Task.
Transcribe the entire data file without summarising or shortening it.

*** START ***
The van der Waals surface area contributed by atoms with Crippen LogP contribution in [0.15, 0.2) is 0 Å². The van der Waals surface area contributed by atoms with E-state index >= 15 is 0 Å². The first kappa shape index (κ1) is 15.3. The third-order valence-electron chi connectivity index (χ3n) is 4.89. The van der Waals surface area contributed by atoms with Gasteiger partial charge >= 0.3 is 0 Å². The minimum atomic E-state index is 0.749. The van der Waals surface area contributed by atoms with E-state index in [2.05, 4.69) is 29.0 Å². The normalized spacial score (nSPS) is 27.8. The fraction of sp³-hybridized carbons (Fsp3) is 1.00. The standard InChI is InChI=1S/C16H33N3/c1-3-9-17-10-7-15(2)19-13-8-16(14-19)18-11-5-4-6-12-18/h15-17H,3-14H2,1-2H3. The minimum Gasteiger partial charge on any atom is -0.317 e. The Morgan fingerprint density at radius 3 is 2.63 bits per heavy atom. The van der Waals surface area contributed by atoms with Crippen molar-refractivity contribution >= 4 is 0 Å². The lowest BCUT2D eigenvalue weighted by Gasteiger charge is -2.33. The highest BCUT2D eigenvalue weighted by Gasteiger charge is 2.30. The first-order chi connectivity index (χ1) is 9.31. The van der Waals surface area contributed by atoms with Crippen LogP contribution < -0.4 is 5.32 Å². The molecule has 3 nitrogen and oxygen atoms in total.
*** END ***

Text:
The van der Waals surface area contributed by atoms with Crippen LogP contribution in [0.15, 0.2) is 0 Å². The van der Waals surface area contributed by atoms with E-state index >= 15 is 0 Å². The first kappa shape index (κ1) is 15.3. The third-order valence-electron chi connectivity index (χ3n) is 4.89. The van der Waals surface area contributed by atoms with Gasteiger partial charge >= 0.3 is 0 Å². The minimum atomic E-state index is 0.749. The van der Waals surface area contributed by atoms with E-state index in [2.05, 4.69) is 29.0 Å². The normalized spacial score (nSPS) is 27.8. The fraction of sp³-hybridized carbons (Fsp3) is 1.00. The standard InChI is InChI=1S/C16H33N3/c1-3-9-17-10-7-15(2)19-13-8-16(14-19)18-11-5-4-6-12-18/h15-17H,3-14H2,1-2H3. The minimum Gasteiger partial charge on any atom is -0.317 e. The Morgan fingerprint density at radius 3 is 2.63 bits per heavy atom. The van der Waals surface area contributed by atoms with Crippen molar-refractivity contribution >= 4 is 0 Å². The lowest BCUT2D eigenvalue weighted by Gasteiger charge is -2.33. The highest BCUT2D eigenvalue weighted by Gasteiger charge is 2.30. The first-order chi connectivity index (χ1) is 9.31. The van der Waals surface area contributed by atoms with Crippen LogP contribution < -0.4 is 5.32 Å². The molecule has 3 nitrogen and oxygen atoms in total.